Tuesday, April 23, 2013

Boston


from a detailed Wikipedia article
Like the time I was watching the movie Juno when I found out my teenaged daughter, a freshman living away at college, was pregnant, I was watching the early Red Sox game on Patriot's Day and reading the People  story on the Newton families the day of the Boston Marathon bombings.  The photos in People are incredible, and the families very brave--they tell a story all by themselves. And reading about one horrible event while another happens makes you draw connections quickly.  In this case, I've been wondering all week:

Why do men kill women and children?

Because, as it turns out, the bombers were young men, again, and the victims who died last Monday were another 1 child and 2 women. The total, in Newtown, was 6 women and 20 children. And while violence towards women and children within families is common, these were all strangers, and targeting women and children is anathema of what we think of as our moral code.

Michael Kimmel
There was an article on cnn.com in December, "Masculinity, mental illness and guns: A lethal equation?" by Michael Kimmel that did a good job, I thought, describing the dynamics in the Newtown case, and possibly Boston, I'm not sure yet. It's not specific to the "women and children" question, but then again, in Boston there were many men injured, Sean Collier was killed, and the attackers were aiming indiscriminately for not just women and children, but innocents in general.

Kimmel is a sociologist at SUNY-Stony Brook, and yes, a bit of a liberal. He co-wrote a funny book called The Men's Guide To Feminism, which breaks down the concepts like a football playbook, but he's also writing a book on Angry White Men about white supremacists, and has described the "bro" world of drinking, video games, hookups and hanging out with each other in a book called Guyland. You may disagree with some of his points, and his research methods are open to critique, but he's onto something. While it may be a problem for some that adolescence has extended far into a young man's twenties with its culture of playful male bonding, including me, as I put in this blog, at least any harm done is only to themselves, and their relationships. The problem of disconnected men, without such close ties is far worse.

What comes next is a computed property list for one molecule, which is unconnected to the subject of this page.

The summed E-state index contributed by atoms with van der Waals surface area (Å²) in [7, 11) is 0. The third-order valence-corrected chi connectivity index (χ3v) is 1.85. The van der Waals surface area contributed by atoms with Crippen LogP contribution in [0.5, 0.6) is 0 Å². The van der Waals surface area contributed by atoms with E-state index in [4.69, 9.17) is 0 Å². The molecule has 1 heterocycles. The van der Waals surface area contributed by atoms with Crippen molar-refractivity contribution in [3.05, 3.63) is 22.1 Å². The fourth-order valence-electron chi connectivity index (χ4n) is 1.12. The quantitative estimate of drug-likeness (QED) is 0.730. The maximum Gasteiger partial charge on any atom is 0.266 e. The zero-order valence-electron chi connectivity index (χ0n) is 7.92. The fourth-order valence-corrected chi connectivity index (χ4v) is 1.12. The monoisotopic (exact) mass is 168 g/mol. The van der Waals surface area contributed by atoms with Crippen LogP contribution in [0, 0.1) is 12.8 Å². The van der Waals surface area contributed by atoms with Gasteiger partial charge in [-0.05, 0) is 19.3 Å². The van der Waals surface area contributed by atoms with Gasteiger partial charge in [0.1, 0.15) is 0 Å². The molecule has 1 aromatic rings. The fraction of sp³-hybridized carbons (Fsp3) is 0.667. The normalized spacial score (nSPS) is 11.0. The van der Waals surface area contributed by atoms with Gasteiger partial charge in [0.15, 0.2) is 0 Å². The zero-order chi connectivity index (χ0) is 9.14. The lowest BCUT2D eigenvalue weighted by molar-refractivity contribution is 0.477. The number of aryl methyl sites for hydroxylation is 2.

Because alienated men with murderous intent cause the majority of violent havoc in our world.

For many of us, the Newtown murders will leave a lasting bitterness and grief in our lives even if we didn't know anyone personally who went to school or worked or responded there.  Though they're national news, they are local for us in this state, and it was our school safety and our mental health systems that will be examined as a result, our communities devastated, our families and first responders traumatized, and later testifying with passion in the state house or Capitol for whatever state laws we decide need to changed or budgets shored up.  The President's initiative has already started, with much acrimony and, so far, defeat.  I suspect, eventually, some good will come out of it, but nothing will ever outweigh the horror, or the pain, or the loss.

When I lived in Rhode Island, there was a crime that led to national changes in day care release policies, after the killer of the Brendel family in Barrington in 1991 had taken the father's license and gone to pick up the daughter at the Y after school program.  After that, policies changed everywhere on release lists and photo ID's.  I think countless children have been safer as a result. I like it when I get the third degree when I pick up my granddaughter at Head Start. I think that will eventually happen out of the Newtown tragedy too, in some way we can't yet foresee.  I also know I've never really gotten over the Brendel family murders, that I kind of carry it with me, like I do the San Diego murders I referenced in my blog in December.  We all have our seminal events good and bad events that shape our psyche.  These are some of mine, the rough stuff, and now Newtown and Boston.

from the Boston Marathon site
But while the push from Newtown has been for limits on high-capacity gun clips, background checks, mental health services and school security, the reaction in Boston has been far more oriented towards pride (this is the link to the David Ortiz comments before Sunday's game). bravery, and resilience, and appreciation for the law enforcement and medical personnel, and good samaritans, who worked together to save lives. The President was downright defiant, saying we refuse to be terrorized, a far cry from his grief-stricken reaction to Newtown, which he has described as the worst day of his Presidency.

from New York Daily News
Because while Newtown was over in five minutes, the Boston manhunt went on for four full days. People pulled together. The bad guys were ultimately defeated. And they came from another country, so the analysis is focusing on national security (this week, in regards to the immigration bill) rather than our internal means of identifying and helping young American men with violent fantasy lives that might spill over into reality.

I hope it helps.

Love, Lisa


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